Patent investment could pay off for Cantor
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Patent investment could pay off for Cantor

Cantor Fitzgerald’s prescience in buying up financial e-commerce patents could boost its earnings as it rebuilds after its tragic September 11 staff losses. Its claims, though, have not gone unchallenged and sympathy for the firm might wane as litigation proliferates.

Howard Lutnick:
'This feels like a
new beginning'

HOWARD LUTNICK, CEO and chairman of eSpeed and Cantor Fitzgerald, has always been a driven man. Now he is working for more than just shareholder value. He has to look after the families of the 657 employees who died in the World Trade Centre attacks. The company is to pay 25% of its profits to these families for the next five years. That money may come from an unexpected source.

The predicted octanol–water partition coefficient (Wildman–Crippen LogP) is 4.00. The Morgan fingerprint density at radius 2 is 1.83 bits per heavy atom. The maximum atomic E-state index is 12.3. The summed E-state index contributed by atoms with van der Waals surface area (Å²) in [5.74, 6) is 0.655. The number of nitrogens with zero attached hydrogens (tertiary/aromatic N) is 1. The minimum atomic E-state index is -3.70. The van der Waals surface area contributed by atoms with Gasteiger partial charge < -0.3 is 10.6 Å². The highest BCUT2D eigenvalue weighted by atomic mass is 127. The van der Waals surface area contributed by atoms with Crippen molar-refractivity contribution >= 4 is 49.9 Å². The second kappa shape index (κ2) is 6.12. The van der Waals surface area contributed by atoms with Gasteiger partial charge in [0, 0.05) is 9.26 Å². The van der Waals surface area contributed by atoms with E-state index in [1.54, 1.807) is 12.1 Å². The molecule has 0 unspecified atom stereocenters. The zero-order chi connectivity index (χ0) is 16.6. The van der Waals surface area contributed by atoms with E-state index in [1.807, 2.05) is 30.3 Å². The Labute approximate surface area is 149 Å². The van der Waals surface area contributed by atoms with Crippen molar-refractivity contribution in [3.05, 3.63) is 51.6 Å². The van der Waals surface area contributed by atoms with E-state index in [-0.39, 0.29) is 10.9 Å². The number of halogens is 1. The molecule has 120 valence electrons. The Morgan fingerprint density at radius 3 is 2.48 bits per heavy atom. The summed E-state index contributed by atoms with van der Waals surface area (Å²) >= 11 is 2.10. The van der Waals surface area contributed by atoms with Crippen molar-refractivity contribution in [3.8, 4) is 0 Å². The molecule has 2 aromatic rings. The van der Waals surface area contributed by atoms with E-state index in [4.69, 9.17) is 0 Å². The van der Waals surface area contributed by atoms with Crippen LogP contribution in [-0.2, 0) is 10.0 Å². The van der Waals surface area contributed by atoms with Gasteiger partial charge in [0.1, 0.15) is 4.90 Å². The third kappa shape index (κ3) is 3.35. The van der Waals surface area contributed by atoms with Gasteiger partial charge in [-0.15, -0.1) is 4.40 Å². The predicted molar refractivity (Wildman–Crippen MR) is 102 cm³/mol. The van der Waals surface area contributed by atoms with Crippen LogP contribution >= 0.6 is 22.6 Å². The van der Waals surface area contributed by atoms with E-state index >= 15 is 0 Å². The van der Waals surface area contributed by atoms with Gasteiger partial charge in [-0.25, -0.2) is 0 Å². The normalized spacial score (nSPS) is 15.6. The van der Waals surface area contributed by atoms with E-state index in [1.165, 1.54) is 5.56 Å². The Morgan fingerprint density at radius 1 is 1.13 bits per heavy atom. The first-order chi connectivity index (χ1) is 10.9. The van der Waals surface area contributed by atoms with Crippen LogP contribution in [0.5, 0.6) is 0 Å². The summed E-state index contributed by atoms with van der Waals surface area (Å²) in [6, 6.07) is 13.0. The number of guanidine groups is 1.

Even before the terrorist attacks, the market knew that eSpeed owned a formidable piece of intellectual property in the Wagner patent covering automatic futures trade matching. But now, more than six months on, patents are emerging as a central part of eSpeed's business as it tries to reclaim its place in the markets. A firm that attracted widespread sympathy last year is winning few friends in the process.

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